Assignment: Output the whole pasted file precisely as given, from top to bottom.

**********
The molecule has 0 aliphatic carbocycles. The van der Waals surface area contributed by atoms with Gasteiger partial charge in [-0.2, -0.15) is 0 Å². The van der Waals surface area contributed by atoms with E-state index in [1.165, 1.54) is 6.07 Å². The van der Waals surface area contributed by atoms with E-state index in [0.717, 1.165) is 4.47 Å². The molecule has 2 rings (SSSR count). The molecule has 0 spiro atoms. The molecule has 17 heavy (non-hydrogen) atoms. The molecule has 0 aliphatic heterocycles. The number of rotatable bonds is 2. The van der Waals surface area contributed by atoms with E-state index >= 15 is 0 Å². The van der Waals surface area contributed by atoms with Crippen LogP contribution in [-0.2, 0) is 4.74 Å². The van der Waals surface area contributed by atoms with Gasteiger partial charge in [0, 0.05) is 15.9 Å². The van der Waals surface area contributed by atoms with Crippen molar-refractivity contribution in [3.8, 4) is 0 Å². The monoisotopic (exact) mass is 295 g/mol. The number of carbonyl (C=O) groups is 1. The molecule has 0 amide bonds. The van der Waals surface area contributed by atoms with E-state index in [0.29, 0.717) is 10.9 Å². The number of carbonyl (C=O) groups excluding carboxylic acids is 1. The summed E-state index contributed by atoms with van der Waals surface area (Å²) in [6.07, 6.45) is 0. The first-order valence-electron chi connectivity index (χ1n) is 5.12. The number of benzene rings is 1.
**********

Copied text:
The molecule has 0 aliphatic carbocycles. The van der Waals surface area contributed by atoms with Gasteiger partial charge in [-0.2, -0.15) is 0 Å². The van der Waals surface area contributed by atoms with E-state index in [1.165, 1.54) is 6.07 Å². The van der Waals surface area contributed by atoms with E-state index in [0.717, 1.165) is 4.47 Å². The molecule has 2 rings (SSSR count). The molecule has 0 spiro atoms. The molecule has 17 heavy (non-hydrogen) atoms. The molecule has 0 aliphatic heterocycles. The number of rotatable bonds is 2. The van der Waals surface area contributed by atoms with E-state index >= 15 is 0 Å². The van der Waals surface area contributed by atoms with Crippen LogP contribution in [-0.2, 0) is 4.74 Å². The van der Waals surface area contributed by atoms with Gasteiger partial charge in [0, 0.05) is 15.9 Å². The van der Waals surface area contributed by atoms with Crippen molar-refractivity contribution in [3.8, 4) is 0 Å². The monoisotopic (exact) mass is 295 g/mol. The number of carbonyl (C=O) groups is 1. The molecule has 0 amide bonds. The van der Waals surface area contributed by atoms with E-state index in [0.29, 0.717) is 10.9 Å². The number of carbonyl (C=O) groups excluding carboxylic acids is 1. The summed E-state index contributed by atoms with van der Waals surface area (Å²) in [6.07, 6.45) is 0. The first-order valence-electron chi connectivity index (χ1n) is 5.12. The number of benzene rings is 1.